In 1998 the Stade Félix Bollaert was used as a host venue for the World Cup, renovations giving a capacity of just over 41,000. The name of the stadium is a dedication to the former chairman of the Lens Mining Company who sadly died before the stadium was completed. In 2012 it was renamed the Bollaert-Delelis after the death of André Delelis, who was the Commerce Minister in the Mitterand administration. The stadium will also host games in the 2016 European Championships.

The turn of the century prove problematic for Lens and relegation is suffered in both 2008 and 2011. The Lenois have also become famous for its academy being the mother club of some notable names in the modern era like Rafael Varane (Real Madrid), Geoffrey Kondogbia (Monaco) and Premier League names Adel Taraabt, Mohammed Diame and Benoit Assou-Ekotto.

Ordering tickets in advance for Lens games proved problematic, incorrect information given by stadium staff mean that a lengthy search is needed to locate where our pre-purchased tickets are kept. For the record if you ever visit the Bollaert reserved ticked for the Delacourt and Lepagnot tribunes are held at the main ticket outlet to the left of the megastore but those for the Trannin and Xerces-Marek tribunes are held at a small kiosk hidden out of view at the top of the first flight of stairs of the Xerces-Marek tribune.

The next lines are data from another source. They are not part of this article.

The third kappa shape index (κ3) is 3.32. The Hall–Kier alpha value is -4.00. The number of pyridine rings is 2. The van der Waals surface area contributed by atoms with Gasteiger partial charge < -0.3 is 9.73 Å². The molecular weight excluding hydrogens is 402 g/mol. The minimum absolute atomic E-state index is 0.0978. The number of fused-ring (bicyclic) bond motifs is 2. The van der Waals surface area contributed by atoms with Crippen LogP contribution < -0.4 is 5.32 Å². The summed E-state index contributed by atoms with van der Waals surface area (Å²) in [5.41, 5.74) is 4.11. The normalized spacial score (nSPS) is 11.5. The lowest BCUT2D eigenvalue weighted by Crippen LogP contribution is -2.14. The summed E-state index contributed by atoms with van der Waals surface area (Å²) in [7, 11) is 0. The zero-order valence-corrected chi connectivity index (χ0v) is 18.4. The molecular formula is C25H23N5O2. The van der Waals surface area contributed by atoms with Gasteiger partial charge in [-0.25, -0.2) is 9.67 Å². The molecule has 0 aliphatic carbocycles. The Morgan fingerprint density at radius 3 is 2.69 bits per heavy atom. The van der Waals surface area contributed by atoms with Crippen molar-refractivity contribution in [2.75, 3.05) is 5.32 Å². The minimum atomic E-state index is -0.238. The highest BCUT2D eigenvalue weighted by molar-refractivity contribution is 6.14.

In today’s game against near neighbours SM Caen an impressive crowd in excess of 31,000 gathers at the Bollaert. Two early goals for Lens prove vital as they are reduced to ten men before half time when Pierrick Valdivia gets himself sent off. Caen get themselves back into the game in the second half without looking like they will find a goal. However, with eight minutes left Mathieu Duhamel sticks out a right foot and guides a driven cross into the Lens net. A grandstand finish is somewhat avoided when a visiting substitute manages to get himself booked twice in the closing minutes. Lens hold on to the three points and the end of the game sees the players go over to their ultras and perform some sort of strange salutation, a deathly silence followed by three loud exaltations. The club clearly has a cherished bond with its supporters and one does hope they can soon return to Ligue 1 and re-contest the fabled “Derby du Nord” with Lille OSC.